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By OldStumpy
I hope someone may have a resolution for this. Here's my setup:
I have 8 16' 150 led WS2812 light strips controlled from 4 digital outputs (pins 4, 5, 6, 7).
I'm using two 5vdc output 300 watt power supplies with the 5vdc commons and the ground from the Mega2560 board shared.
I have the Mega2560 board powered separately by a plug in 5vdc power supply.
The led strips are daisy chained in 2's making 4 300 led strips.
I have a separate 18-2 cable from the power supplies going directly to the second strip of each pair of led strips to inject 5vdc directly.
The strips are attached to 4 PVC hoops over my driveway spaced 10' apart.
My control box (2560 board, power supplies, etc.) is in between the middle two hoops to keep all the cables as short as possible. I'm using 18-3 shielded cable to get from the control box to the first strip on each hoop.
I think that describes my configuration ok. The problem I'm having is that if I try to run all four hoops I get leds lighting up at the brightness I want but they seem to not be getting any control data from the board. If I change my sketch to only drive the two center hoops (shortest cable length) they work fine. If I try to drive either outside hoop (longest cable length), regardless of what pin i try to drive them off of they partially light up (not dim, just misc leds) but don't control at all. I had the 330ohm resistors inline on the data wire on all four. I took the resistors out of the two outside ones and the problem reduced slightly, I was able to get some control but it was very slow compared to the center hoops.
I'm pretty confident that it's the cable length causing the problem (excessive resistance over distance) which would be easy to fix if it were the 5vdc power and not the data loop.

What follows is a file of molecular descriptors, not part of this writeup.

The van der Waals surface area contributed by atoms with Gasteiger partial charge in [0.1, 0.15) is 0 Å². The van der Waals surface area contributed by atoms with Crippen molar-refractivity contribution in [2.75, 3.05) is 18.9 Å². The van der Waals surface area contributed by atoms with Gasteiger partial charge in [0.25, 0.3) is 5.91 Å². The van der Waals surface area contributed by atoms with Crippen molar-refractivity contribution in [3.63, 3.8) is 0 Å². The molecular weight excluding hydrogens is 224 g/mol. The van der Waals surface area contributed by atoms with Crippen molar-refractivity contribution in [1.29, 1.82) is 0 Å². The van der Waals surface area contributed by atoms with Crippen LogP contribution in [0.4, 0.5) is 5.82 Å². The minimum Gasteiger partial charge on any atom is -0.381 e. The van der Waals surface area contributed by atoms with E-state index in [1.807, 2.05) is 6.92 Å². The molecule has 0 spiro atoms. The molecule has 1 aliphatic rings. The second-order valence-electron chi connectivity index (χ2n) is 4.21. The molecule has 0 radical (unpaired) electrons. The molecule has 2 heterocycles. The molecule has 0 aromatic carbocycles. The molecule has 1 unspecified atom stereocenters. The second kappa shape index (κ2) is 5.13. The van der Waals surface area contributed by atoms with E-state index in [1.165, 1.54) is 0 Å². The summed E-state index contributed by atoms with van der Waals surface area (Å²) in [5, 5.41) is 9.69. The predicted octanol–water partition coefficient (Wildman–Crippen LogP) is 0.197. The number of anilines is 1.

This all being said, is there a way to boost the data loop signal or can someone recommend a different kind of wire that may have less resistance? This is a Xmas display so any help would be greatly appreciated.

P.S. All eight strips worked fine bench testing, all that is different is the length of the wire to them now.

On another forum I'm being told that I need a 'Differential Buffer' to fix this, is there an off the shelf product that will resolve my problem?

I found this on your site, will it work for what I'm trying to fix?
User avatar
By redwire
I would try a few things first, many things can cause your problem.

It's not like the data signal is going the full wiring+strip distance. Each WS2812 LED buffers the signal (Data in) for the next LED (data out) in the daisy-chain, it goes from LED to LED in the string. So the Mega2560 is what 'sees' the most cable, and the last LED going to the second strip (unless wired in a star configuration).

1. Cable capacitance is loading down the signal out of the Mega2560. Not resistance.
330R is too big, a bad suggestion on the Web, you would usually see 33R typical. But you tried no resistor and there is still a problem.
Sometimes adding a pull-up resistor to the MCU data line is enough to boost the signal. Try 220R pullup to +5V at the MCU pin, before the 33R output resistor to the LED strip.